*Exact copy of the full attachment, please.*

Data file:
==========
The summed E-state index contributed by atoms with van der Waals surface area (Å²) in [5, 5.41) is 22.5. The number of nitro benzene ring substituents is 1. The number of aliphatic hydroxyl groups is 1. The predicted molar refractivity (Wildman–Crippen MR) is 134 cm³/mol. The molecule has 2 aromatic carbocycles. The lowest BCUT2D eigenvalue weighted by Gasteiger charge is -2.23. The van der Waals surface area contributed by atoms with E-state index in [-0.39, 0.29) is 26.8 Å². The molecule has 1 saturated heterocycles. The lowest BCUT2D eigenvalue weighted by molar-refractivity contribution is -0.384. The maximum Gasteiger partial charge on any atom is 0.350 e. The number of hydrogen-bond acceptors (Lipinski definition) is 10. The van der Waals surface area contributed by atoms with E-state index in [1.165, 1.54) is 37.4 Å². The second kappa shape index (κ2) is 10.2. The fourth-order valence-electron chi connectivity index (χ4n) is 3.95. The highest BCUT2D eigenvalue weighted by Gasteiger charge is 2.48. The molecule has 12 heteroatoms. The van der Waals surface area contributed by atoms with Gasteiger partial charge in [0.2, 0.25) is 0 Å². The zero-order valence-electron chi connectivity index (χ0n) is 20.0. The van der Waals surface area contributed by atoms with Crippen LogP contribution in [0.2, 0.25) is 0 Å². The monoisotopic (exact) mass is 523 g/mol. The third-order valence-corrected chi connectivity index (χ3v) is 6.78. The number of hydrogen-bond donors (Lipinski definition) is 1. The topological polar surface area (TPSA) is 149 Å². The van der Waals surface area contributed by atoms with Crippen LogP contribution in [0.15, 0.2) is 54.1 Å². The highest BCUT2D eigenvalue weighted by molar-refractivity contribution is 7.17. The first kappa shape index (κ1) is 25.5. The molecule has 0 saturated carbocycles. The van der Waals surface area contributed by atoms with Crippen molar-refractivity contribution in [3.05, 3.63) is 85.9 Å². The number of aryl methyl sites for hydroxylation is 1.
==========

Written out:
The summed E-state index contributed by atoms with van der Waals surface area (Å²) in [5, 5.41) is 22.5. The number of nitro benzene ring substituents is 1. The number of aliphatic hydroxyl groups is 1. The predicted molar refractivity (Wildman–Crippen MR) is 134 cm³/mol. The molecule has 2 aromatic carbocycles. The lowest BCUT2D eigenvalue weighted by Gasteiger charge is -2.23. The van der Waals surface area contributed by atoms with E-state index in [-0.39, 0.29) is 26.8 Å². The molecule has 1 saturated heterocycles. The lowest BCUT2D eigenvalue weighted by molar-refractivity contribution is -0.384. The maximum Gasteiger partial charge on any atom is 0.350 e. The number of hydrogen-bond acceptors (Lipinski definition) is 10. The van der Waals surface area contributed by atoms with E-state index in [1.165, 1.54) is 37.4 Å². The second kappa shape index (κ2) is 10.2. The fourth-order valence-electron chi connectivity index (χ4n) is 3.95. The highest BCUT2D eigenvalue weighted by Gasteiger charge is 2.48. The molecule has 12 heteroatoms. The van der Waals surface area contributed by atoms with Gasteiger partial charge in [0.2, 0.25) is 0 Å². The zero-order valence-electron chi connectivity index (χ0n) is 20.0. The van der Waals surface area contributed by atoms with Crippen LogP contribution in [0.2, 0.25) is 0 Å². The monoisotopic (exact) mass is 523 g/mol. The third-order valence-corrected chi connectivity index (χ3v) is 6.78. The number of hydrogen-bond donors (Lipinski definition) is 1. The topological polar surface area (TPSA) is 149 Å². The van der Waals surface area contributed by atoms with Crippen LogP contribution in [0.15, 0.2) is 54.1 Å². The highest BCUT2D eigenvalue weighted by molar-refractivity contribution is 7.17. The first kappa shape index (κ1) is 25.5. The molecule has 0 saturated carbocycles. The van der Waals surface area contributed by atoms with Crippen molar-refractivity contribution in [3.05, 3.63) is 85.9 Å². The number of aryl methyl sites for hydroxylation is 1.